Anna Friend wrote: I find that I can get the perfect balance of inner character and external descriptions with third person, and I have more room to add more perspective characters.

    Cool.  It’s the opposite for me.  I used to write third person, but found that some of my stories needed first person viewpoint instead.

    As for Little Lord Fauntleroy, I’ll check it out.  Thanks for the premise!


    @a_nna
    wrote:  Favorite character out of any book/movie? OR, alternatively, what’s one book you always find yourself coming back to read?

    And yes, On the Edge of the Dark Sea of Darkness is the first Wingfeather Saga book (which is a series I seriously need to revisit!)

    Rey, Rose, Admiral Holdo, and of COURSE Leia!!  (I’m a Star Wars fan)  I also like Lucy Pevensie  🙂

     


    @arindown

    No, I haven’t seen Petersen’s short film; but now I’m gonna see if I can find it!  (To bad he’s not continuing the series)

     


    @rusted-knight

    Hi there!  I’m Lily.  It’s nice to meet you.

    Wow, I used to make up stories with my toys too!  And I also grew up with sisters (and they help keep your imagination sharp!)

    If you don’t mind me asking, what is autistic memory?  I’m not very familiar with autism, though I would like to understand more (you don’t have to answer if you don’t want too)  🙂

    And I agree that there’s a lot of trash out there.  We need better writers; Good luck with your quest!

    We are all apprentices in a craft where no one ever becomes a master. — Ernest Hemingway

    #116191
    imwritehere1920
    @imwritehere1920

    @arindown  @rusted-knight  @melodyjoy  @a_nna  @writergirl101  (and anyone else who wants to answer

    One more question (at least for now)

    Why do you write fantasy?  What first drew you to this genre or inspired you  write it?

    We are all apprentices in a craft where no one ever becomes a master. — Ernest Hemingway

    #116194
    Arindown (Gracie)
    @arindown

    @a_nna

    It’s the only one on your list I haven’t read, so I think I’ll have to check it out.

    Oh do! I really like it, and I think (my opinion) that Harold Keith did the everything really well. It definitely deserved the Newberry Medal.


    @imwritehere1920

    Why do you write fantasy?  What first drew you to this genre or inspired you  write it?

    Hmmm…I think I write fantasy because of books that I’ve read that have changed my prospective on the world and the Bible (Wingfeather Saga for example). Good fantasy, I believe, just tells timeless truths in a new way. That’s my goal.

    Not all those who wander are lost.

    #116207
    Rusted Knight
    @rusted-knight

    @imwritehere1920

    Autistic memory is something unique. People with autism remember exact details and can rattle them off just at good as any computer. If you have seen Chosen, Matthew is clearly autistic. Mine is a lesser case but I have a rather useful ability.

    The Devil saw me with my head down and got excited. Then I said Amen

    #116219
    imwritehere1920
    @imwritehere1920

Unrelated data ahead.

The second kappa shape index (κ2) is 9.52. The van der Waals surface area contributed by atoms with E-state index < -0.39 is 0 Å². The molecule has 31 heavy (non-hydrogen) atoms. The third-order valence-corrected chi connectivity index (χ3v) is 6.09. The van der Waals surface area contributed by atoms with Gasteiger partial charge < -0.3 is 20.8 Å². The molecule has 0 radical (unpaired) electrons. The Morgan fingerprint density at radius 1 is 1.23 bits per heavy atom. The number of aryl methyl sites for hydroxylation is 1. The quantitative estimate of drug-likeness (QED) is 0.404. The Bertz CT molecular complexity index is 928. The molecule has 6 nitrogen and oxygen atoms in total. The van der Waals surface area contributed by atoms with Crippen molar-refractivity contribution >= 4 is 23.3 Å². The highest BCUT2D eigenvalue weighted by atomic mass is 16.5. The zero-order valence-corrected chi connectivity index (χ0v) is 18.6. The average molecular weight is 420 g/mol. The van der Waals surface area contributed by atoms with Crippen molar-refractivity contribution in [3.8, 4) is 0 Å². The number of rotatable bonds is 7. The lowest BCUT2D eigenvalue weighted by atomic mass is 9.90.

@rusted-knight

    Ah, I see.  That’s amazing.  So would you say that it’s kinda like having a photographic memory? I haven’t seen Chosen yet (is it the series about the life of Jesus?)

     


    @arindown

    arindown wrote: Good fantasy, I believe, just tells timeless truths in a new way.

    I agree with you there 🙂

    We are all apprentices in a craft where no one ever becomes a master. — Ernest Hemingway

    #116221
    Ella
    @writergirl101

    One more question (at least for now) Why do you write fantasy? What first drew you to this genre or inspired you write it?

    I write fantasy because the worldbuilding is so fun.  And because I don’t have to stick to any rules. 😉

    Sometimes you win, sometimes you learn.

    #116273
    Anna Friend
    @a_nna

    @imwritehere1920 wrote:

    Why do you write fantasy?  What first drew you to this genre or inspired you  write it?


    @writergirl101
    @arindown

    Well said, both of you!

    I’m not really sure why I write fantasy. It’s what comes easiest to me. Nearly every story I ever thought up fell into fantasy. The worldbuilding I do around my characters allows my stories  to come to life in ways that they don’t when I write, say, historical or contemporary fiction. As far away from this world that fantasy enables me to be, it seems to connect me more to it and its truths than I can in other fiction.

     

    @imwritehere192 Why do you write fantasy?

    #116290
    imwritehere1920
    @imwritehere1920

    @writergirl101  @a_nna

    So true!  World building (and making up your own rules) is a lot of fun.  And it really lets you explore certain themes that is harder to capture in other genres.

    Anna Friend wrote: @imwritehere192 Why do you write fantasy?

    I write fantasy, because it was the first genre that I fell in love with (Narnia, the Squire’s Tales, etc).  It just unlocks your imagination with so many possibilities 🙂

    We are all apprentices in a craft where no one ever becomes a master. — Ernest Hemingway